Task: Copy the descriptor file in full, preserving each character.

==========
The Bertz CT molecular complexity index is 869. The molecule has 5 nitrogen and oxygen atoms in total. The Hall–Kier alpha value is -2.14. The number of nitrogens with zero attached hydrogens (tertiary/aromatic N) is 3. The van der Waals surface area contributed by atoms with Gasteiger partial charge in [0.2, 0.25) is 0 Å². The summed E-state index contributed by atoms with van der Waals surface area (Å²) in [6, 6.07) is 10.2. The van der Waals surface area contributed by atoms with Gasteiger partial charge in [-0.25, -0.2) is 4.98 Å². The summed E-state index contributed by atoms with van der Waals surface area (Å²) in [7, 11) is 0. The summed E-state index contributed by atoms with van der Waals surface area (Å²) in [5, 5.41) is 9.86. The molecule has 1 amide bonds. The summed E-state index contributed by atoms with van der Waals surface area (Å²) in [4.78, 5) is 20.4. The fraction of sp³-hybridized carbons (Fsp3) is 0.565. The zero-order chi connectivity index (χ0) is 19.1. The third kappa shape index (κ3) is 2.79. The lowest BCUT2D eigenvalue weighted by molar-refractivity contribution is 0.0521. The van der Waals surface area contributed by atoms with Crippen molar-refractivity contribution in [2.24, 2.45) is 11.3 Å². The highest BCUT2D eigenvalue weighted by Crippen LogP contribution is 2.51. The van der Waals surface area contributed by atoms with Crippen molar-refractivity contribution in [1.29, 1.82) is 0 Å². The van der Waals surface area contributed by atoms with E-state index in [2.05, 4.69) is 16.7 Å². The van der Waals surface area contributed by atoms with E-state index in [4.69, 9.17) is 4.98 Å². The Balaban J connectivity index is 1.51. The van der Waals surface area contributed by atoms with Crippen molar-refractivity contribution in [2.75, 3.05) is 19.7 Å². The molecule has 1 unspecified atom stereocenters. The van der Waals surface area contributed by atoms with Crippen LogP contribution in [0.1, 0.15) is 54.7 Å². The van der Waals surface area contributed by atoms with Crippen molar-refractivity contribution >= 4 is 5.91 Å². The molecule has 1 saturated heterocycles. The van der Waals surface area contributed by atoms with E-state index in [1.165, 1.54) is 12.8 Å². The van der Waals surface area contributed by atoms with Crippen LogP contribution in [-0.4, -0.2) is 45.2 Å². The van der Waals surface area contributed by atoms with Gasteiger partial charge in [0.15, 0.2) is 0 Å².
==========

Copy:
The Bertz CT molecular complexity index is 869. The molecule has 5 nitrogen and oxygen atoms in total. The Hall–Kier alpha value is -2.14. The number of nitrogens with zero attached hydrogens (tertiary/aromatic N) is 3. The van der Waals surface area contributed by atoms with Gasteiger partial charge in [0.2, 0.25) is 0 Å². The summed E-state index contributed by atoms with van der Waals surface area (Å²) in [6, 6.07) is 10.2. The van der Waals surface area contributed by atoms with Gasteiger partial charge in [-0.25, -0.2) is 4.98 Å². The summed E-state index contributed by atoms with van der Waals surface area (Å²) in [7, 11) is 0. The summed E-state index contributed by atoms with van der Waals surface area (Å²) in [5, 5.41) is 9.86. The molecule has 1 amide bonds. The summed E-state index contributed by atoms with van der Waals surface area (Å²) in [4.78, 5) is 20.4. The fraction of sp³-hybridized carbons (Fsp3) is 0.565. The zero-order chi connectivity index (χ0) is 19.1. The third kappa shape index (κ3) is 2.79. The lowest BCUT2D eigenvalue weighted by molar-refractivity contribution is 0.0521. The van der Waals surface area contributed by atoms with Crippen molar-refractivity contribution in [2.24, 2.45) is 11.3 Å². The highest BCUT2D eigenvalue weighted by Crippen LogP contribution is 2.51. The van der Waals surface area contributed by atoms with Crippen molar-refractivity contribution in [1.29, 1.82) is 0 Å². The van der Waals surface area contributed by atoms with E-state index in [2.05, 4.69) is 16.7 Å². The van der Waals surface area contributed by atoms with E-state index in [4.69, 9.17) is 4.98 Å². The Balaban J connectivity index is 1.51. The van der Waals surface area contributed by atoms with Crippen molar-refractivity contribution in [2.75, 3.05) is 19.7 Å². The molecule has 1 unspecified atom stereocenters. The van der Waals surface area contributed by atoms with Crippen LogP contribution in [0.1, 0.15) is 54.7 Å². The van der Waals surface area contributed by atoms with Crippen molar-refractivity contribution >= 4 is 5.91 Å². The molecule has 1 saturated heterocycles. The van der Waals surface area contributed by atoms with E-state index in [1.165, 1.54) is 12.8 Å². The van der Waals surface area contributed by atoms with Crippen LogP contribution in [-0.4, -0.2) is 45.2 Å². The van der Waals surface area contributed by atoms with Gasteiger partial charge in [0.15, 0.2) is 0 Å².